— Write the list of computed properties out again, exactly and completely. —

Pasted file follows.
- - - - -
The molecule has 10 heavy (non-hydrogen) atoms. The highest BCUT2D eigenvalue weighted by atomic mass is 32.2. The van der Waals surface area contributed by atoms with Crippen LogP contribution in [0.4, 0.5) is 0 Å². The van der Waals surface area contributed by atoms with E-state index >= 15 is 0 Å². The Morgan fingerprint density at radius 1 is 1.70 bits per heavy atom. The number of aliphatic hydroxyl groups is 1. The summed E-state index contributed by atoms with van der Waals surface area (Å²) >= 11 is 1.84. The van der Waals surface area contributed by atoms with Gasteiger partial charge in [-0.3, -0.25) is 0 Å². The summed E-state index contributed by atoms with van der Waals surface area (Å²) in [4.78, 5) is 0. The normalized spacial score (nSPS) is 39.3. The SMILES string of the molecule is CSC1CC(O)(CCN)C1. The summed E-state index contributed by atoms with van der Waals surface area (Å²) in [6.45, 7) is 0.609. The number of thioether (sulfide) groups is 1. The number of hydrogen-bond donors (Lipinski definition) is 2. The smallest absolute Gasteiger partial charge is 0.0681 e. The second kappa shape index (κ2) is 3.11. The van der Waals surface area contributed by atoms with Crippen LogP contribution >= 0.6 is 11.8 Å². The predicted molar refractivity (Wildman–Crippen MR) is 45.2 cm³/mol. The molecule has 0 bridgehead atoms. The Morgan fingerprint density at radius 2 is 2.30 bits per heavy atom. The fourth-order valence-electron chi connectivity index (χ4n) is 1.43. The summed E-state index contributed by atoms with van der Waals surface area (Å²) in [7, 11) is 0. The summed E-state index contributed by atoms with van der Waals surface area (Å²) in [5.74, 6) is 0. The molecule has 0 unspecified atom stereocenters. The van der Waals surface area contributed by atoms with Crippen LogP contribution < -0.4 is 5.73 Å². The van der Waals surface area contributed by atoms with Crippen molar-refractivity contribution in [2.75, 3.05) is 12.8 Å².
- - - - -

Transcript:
The molecule has 10 heavy (non-hydrogen) atoms. The highest BCUT2D eigenvalue weighted by atomic mass is 32.2. The van der Waals surface area contributed by atoms with Crippen LogP contribution in [0.4, 0.5) is 0 Å². The van der Waals surface area contributed by atoms with E-state index >= 15 is 0 Å². The Morgan fingerprint density at radius 1 is 1.70 bits per heavy atom. The number of aliphatic hydroxyl groups is 1. The summed E-state index contributed by atoms with van der Waals surface area (Å²) >= 11 is 1.84. The van der Waals surface area contributed by atoms with Gasteiger partial charge in [-0.3, -0.25) is 0 Å². The summed E-state index contributed by atoms with van der Waals surface area (Å²) in [4.78, 5) is 0. The normalized spacial score (nSPS) is 39.3. The SMILES string of the molecule is CSC1CC(O)(CCN)C1. The summed E-state index contributed by atoms with van der Waals surface area (Å²) in [6.45, 7) is 0.609. The number of thioether (sulfide) groups is 1. The number of hydrogen-bond donors (Lipinski definition) is 2. The smallest absolute Gasteiger partial charge is 0.0681 e. The second kappa shape index (κ2) is 3.11. The van der Waals surface area contributed by atoms with Crippen LogP contribution >= 0.6 is 11.8 Å². The predicted molar refractivity (Wildman–Crippen MR) is 45.2 cm³/mol. The molecule has 0 bridgehead atoms. The Morgan fingerprint density at radius 2 is 2.30 bits per heavy atom. The fourth-order valence-electron chi connectivity index (χ4n) is 1.43. The summed E-state index contributed by atoms with van der Waals surface area (Å²) in [7, 11) is 0. The summed E-state index contributed by atoms with van der Waals surface area (Å²) in [5.74, 6) is 0. The molecule has 0 unspecified atom stereocenters. The van der Waals surface area contributed by atoms with Crippen LogP contribution < -0.4 is 5.73 Å². The van der Waals surface area contributed by atoms with Crippen molar-refractivity contribution in [2.75, 3.05) is 12.8 Å².